Jude Collins

Monday, 11 October 2010

Lead, kindly politician...

LONDON, ENGLAND - OCTOBER 20:  Schools Secretary Ed Balls and his wife, Yvette Cooper, the Secretary of State for Work and Pensions, arrive in Downing Street for the weekly Cabinet meeting on October 20, 2009 in London, England. The Cabinet is expected to discuss the forthcoming appearance of BNP leader Nick Griffin's appearance on the BBC political programme 'Question Time' on Thursday alongside Justice Secretary Jack Straw.  (Photo by Oli Scarff/Getty Images)
I was on my way back from Culdaff, Co Donegal yesterday when I heard a BBC Radio 4 profile of Yvette Cooper. She’s the wife of the unfortunately-named Ed Balls and by all accounts she’s sharper than several whips. She’s now Britain’s shadow Foreign Secretary, and the only thing that held her back from running for the leadership of the Labour Party was that hubby Ed was alreadyrunning and she’s got three young children. (So has hubby Ed, of course – the same three children - ach sin sceal eile).

As I listened, I found myself thinking about leadership. For example, anyone who gets appointed to a cabinet post – Minister of Education, Minister of Finance, Minister of Regional -  is deemed to be suited to that post, capable of leading. When Martin McGuinness became Minister of Education,  I remember a secretary in the University of Ulster telling me with some force that she had as much or more right to be Education Minister than Martin McGuinness, since she had more qualifications than he had.  Similarly, when the SDLP’s Sean Farren became Minister of Finance, I  sucked in my breath and bit my tongue. Sean had  been for many years a colleague of mine in the University, where he’d taught – no, not economics or finance -  English. When I asked him how tough it was, in there with all the money,  and him a literary rather than an economics man, he told me it was OK. “You’ve got lots of other people in there to guide you”.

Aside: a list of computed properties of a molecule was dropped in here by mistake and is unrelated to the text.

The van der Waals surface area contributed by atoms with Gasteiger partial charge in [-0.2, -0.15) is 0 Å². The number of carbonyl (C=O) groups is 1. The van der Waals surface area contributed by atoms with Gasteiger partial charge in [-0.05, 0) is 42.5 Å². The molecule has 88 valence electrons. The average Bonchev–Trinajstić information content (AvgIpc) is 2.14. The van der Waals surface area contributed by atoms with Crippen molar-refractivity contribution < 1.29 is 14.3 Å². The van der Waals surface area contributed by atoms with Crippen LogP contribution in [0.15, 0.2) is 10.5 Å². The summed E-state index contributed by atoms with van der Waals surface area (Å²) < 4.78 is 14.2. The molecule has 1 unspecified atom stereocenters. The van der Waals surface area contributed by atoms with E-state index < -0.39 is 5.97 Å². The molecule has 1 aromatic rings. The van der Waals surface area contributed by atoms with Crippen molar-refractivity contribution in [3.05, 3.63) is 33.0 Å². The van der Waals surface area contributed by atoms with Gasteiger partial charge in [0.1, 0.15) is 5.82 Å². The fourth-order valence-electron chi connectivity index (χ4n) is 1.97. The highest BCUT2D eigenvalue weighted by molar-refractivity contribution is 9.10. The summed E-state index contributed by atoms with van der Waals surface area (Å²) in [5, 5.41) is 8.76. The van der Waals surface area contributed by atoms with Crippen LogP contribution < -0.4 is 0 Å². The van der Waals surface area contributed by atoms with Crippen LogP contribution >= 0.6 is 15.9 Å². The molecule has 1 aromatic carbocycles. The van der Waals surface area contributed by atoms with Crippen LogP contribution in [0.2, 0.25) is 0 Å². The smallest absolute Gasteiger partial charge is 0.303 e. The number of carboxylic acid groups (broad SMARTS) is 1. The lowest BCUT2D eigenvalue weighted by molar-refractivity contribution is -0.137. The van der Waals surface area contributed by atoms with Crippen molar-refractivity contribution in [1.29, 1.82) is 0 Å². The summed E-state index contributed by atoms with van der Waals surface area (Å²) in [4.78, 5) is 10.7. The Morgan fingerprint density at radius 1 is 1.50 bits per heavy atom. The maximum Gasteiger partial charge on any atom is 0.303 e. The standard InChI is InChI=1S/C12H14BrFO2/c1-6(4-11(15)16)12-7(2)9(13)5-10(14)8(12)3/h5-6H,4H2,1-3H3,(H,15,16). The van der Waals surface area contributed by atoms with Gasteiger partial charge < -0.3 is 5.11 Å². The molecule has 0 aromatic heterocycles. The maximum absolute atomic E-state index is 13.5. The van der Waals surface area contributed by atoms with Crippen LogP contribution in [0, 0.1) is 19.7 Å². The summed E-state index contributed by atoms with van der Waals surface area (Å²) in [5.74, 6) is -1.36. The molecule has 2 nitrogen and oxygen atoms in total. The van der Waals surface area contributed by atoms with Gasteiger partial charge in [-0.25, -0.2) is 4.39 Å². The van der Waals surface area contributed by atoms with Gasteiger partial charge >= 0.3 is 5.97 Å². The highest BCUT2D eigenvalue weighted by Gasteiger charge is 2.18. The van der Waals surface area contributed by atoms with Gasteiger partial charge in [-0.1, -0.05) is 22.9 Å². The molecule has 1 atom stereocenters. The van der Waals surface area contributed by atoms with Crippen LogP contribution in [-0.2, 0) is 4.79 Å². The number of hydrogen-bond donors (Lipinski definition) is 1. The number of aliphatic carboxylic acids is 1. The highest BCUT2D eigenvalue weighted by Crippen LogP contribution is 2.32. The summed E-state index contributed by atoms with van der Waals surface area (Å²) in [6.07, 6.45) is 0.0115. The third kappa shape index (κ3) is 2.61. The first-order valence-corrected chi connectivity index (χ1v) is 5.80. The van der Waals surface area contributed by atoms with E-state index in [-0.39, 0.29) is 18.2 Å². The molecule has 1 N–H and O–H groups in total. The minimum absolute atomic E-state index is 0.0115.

Martin McGuinness did a good job at the Department of Education, taking the Eleven Plus by the throat and bringing it to its knees, something funked by predecessors for decades. Sean Farren did OK in the Finance post  - at least he wasn’t in charge when the financial meltdown we’re all now living through  occurred. So what do you need to lead?

Well, you don’t need to be an expert in the area. If that were the case, Martin and Sean would never have been appointed and Cabinet reshuffles would be the height of absurdity.  You need courage and intelligence and judgement, and the ability to hold your nerve in tough times. If you’re going to be a truly useful leader, you need to have a vision of where you’d like to take things and some practical thoughts on how to get there.  And there are people who, looking inept when appointed, look great when they get their feet; and, of course, vice versa. Remember how excited so many Americans were with Barack Obama when he was first appointed President two years ago, and note how many are contemptuous of him now.

All this, mind you, ignores the Peter Principle. You know about the PP: people get promoted to their level of incompetence. If you were really good at your present job, you’d be moved to something higher. The fact that you’re staying put means you’ve reached the point where you’re not very good at what you do.

An example?  Poor Tom Elliott, freshly-anointed leader of the UUP. With every word he speaks, he shows he’s out of his depth and insensitive to public opinion.  But then that applies as well to the party he’s failing to lead.

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